Slavery Essay, Research Paper
In the Western hemisphere, slavery is a form of human exploitation that was evident from the middle of the fifteenth century. In fact, slavery was a conventional practice during the early days of the Roman Empire as the Greeks were often enslaved. During the late eighteenth century to the middle of the nineteenth century, slavery was an important and controversial issue in the United States. Inevitably, it played a substantial role in the evolution of the modern world economy as well as produced a legacy of inequality and bitter race relations which remain to be significant problems (Mohawk, 199).
By definition, slavery is a societal institution based on the ownership, dominance, and exploitation of one human by being another human s property. Committed from the depths of the darkest parts of the human sole, numerous accounts of slavery have been documented in literature and adapted onto screen. The reality of slavery is best perceived from the perspective of the slave and as John Little, a fugitive slave who had escaped to Canada, says, Tisn t he who has stood and looked on, that can tell you what slavery is tis he who has endured (Yetmen, 1).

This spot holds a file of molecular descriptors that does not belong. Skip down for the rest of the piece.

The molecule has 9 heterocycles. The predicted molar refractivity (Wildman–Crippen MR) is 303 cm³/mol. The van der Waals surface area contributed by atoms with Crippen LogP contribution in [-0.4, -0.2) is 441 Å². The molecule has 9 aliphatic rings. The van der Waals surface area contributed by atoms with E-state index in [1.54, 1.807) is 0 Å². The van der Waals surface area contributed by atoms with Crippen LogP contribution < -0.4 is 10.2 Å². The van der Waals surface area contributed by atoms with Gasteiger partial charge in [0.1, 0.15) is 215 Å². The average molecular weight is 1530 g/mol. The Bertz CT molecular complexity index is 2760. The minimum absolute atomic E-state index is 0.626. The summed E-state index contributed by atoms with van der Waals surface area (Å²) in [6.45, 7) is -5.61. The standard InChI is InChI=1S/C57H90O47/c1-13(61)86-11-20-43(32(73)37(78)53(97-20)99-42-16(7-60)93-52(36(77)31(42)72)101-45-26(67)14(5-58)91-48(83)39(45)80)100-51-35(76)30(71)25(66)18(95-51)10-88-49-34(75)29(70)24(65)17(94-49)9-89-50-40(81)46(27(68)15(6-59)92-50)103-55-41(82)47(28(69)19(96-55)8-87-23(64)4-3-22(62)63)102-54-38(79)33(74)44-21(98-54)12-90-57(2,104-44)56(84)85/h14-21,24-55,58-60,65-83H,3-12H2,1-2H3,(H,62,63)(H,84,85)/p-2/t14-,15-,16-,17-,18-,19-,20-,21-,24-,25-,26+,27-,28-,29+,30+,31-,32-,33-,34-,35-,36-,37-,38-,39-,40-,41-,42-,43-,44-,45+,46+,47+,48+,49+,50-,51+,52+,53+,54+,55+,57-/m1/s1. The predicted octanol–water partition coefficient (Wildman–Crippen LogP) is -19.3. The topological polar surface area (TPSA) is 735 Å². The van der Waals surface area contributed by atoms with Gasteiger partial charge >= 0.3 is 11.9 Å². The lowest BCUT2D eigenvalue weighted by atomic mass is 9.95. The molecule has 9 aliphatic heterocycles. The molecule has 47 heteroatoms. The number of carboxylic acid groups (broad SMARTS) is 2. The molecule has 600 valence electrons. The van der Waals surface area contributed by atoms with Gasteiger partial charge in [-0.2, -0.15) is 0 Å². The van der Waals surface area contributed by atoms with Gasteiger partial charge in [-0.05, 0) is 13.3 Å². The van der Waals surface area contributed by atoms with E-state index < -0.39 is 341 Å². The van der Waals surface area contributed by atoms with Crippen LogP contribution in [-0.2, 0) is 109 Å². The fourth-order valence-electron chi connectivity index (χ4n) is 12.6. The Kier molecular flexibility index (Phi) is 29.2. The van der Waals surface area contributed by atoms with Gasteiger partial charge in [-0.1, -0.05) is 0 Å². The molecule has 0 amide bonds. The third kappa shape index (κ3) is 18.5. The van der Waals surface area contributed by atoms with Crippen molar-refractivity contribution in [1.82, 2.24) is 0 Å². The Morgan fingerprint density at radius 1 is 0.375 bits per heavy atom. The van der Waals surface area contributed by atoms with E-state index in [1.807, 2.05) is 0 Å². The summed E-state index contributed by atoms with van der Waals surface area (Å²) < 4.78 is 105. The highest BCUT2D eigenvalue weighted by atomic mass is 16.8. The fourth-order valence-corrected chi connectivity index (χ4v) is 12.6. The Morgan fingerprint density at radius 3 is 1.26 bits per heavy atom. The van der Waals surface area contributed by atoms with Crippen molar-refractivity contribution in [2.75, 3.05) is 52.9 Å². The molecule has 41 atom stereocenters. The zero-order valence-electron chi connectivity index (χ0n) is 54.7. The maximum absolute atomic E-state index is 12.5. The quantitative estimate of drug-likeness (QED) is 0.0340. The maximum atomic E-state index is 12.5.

In the midst of the nineteenth century, slaves were used as domestic servants and performed laborious work on plantations in Southern United States. Most of the slaves consisted of Africans who were seized from their native land and then sold into lives of servitude into a foreign land. They often received the fundamentals of life: shelter, food, and clothing. However, even under the best conditions, slavery was brutal and dehumanizing. Slaves lived in terrible housing conditions and were forced to work long hours. The children of slave women were likely to continue to live as slaves as they were often sold to other slave owners. Slaves were not only severely beaten, whipped, or tortured, but slave women also experienced sexual exploitations and were threatened or raped by their masters. Essentially, slavery was about submission based on race.